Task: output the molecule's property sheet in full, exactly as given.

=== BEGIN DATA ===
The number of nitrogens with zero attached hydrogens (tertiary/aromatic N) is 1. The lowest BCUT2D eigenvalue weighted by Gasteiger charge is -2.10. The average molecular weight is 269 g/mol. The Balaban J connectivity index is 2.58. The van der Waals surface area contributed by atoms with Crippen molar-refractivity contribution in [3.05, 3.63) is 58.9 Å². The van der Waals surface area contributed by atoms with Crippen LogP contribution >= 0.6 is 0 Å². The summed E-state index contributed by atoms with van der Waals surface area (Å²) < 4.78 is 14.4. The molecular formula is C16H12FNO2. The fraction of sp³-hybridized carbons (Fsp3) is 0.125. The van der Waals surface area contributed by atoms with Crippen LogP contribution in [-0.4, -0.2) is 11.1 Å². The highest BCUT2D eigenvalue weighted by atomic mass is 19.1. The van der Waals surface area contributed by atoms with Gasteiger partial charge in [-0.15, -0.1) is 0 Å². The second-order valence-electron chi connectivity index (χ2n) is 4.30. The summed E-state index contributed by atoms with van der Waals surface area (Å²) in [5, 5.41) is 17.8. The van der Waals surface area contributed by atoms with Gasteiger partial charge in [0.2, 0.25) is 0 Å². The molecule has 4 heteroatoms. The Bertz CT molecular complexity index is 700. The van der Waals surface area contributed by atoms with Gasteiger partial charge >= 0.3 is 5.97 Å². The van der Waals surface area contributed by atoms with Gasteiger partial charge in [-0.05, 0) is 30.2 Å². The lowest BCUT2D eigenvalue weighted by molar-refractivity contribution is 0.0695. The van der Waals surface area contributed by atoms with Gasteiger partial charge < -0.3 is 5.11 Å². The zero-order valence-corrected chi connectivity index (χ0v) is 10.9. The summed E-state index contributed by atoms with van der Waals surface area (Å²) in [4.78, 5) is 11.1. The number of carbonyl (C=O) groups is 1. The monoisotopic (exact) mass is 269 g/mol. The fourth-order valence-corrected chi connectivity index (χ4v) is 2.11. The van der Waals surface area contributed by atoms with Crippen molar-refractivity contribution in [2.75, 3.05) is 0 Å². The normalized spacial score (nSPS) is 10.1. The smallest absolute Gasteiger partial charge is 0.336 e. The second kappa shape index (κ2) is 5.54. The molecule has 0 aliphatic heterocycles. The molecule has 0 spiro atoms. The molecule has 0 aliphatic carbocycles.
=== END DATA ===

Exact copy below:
The number of nitrogens with zero attached hydrogens (tertiary/aromatic N) is 1. The lowest BCUT2D eigenvalue weighted by Gasteiger charge is -2.10. The average molecular weight is 269 g/mol. The Balaban J connectivity index is 2.58. The van der Waals surface area contributed by atoms with Crippen molar-refractivity contribution in [3.05, 3.63) is 58.9 Å². The van der Waals surface area contributed by atoms with Crippen LogP contribution >= 0.6 is 0 Å². The summed E-state index contributed by atoms with van der Waals surface area (Å²) < 4.78 is 14.4. The molecular formula is C16H12FNO2. The fraction of sp³-hybridized carbons (Fsp3) is 0.125. The van der Waals surface area contributed by atoms with Crippen LogP contribution in [-0.4, -0.2) is 11.1 Å². The highest BCUT2D eigenvalue weighted by atomic mass is 19.1. The van der Waals surface area contributed by atoms with Gasteiger partial charge in [-0.15, -0.1) is 0 Å². The second-order valence-electron chi connectivity index (χ2n) is 4.30. The summed E-state index contributed by atoms with van der Waals surface area (Å²) in [5, 5.41) is 17.8. The van der Waals surface area contributed by atoms with Gasteiger partial charge in [0.2, 0.25) is 0 Å². The molecule has 4 heteroatoms. The Bertz CT molecular complexity index is 700. The van der Waals surface area contributed by atoms with Gasteiger partial charge >= 0.3 is 5.97 Å². The van der Waals surface area contributed by atoms with Gasteiger partial charge in [-0.05, 0) is 30.2 Å². The lowest BCUT2D eigenvalue weighted by molar-refractivity contribution is 0.0695. The van der Waals surface area contributed by atoms with Gasteiger partial charge < -0.3 is 5.11 Å². The zero-order valence-corrected chi connectivity index (χ0v) is 10.9. The summed E-state index contributed by atoms with van der Waals surface area (Å²) in [4.78, 5) is 11.1. The number of carbonyl (C=O) groups is 1. The monoisotopic (exact) mass is 269 g/mol. The fourth-order valence-corrected chi connectivity index (χ4v) is 2.11. The van der Waals surface area contributed by atoms with Crippen molar-refractivity contribution in [2.75, 3.05) is 0 Å². The normalized spacial score (nSPS) is 10.1. The smallest absolute Gasteiger partial charge is 0.336 e. The second kappa shape index (κ2) is 5.54. The molecule has 0 aliphatic heterocycles. The molecule has 0 spiro atoms. The molecule has 0 aliphatic carbocycles.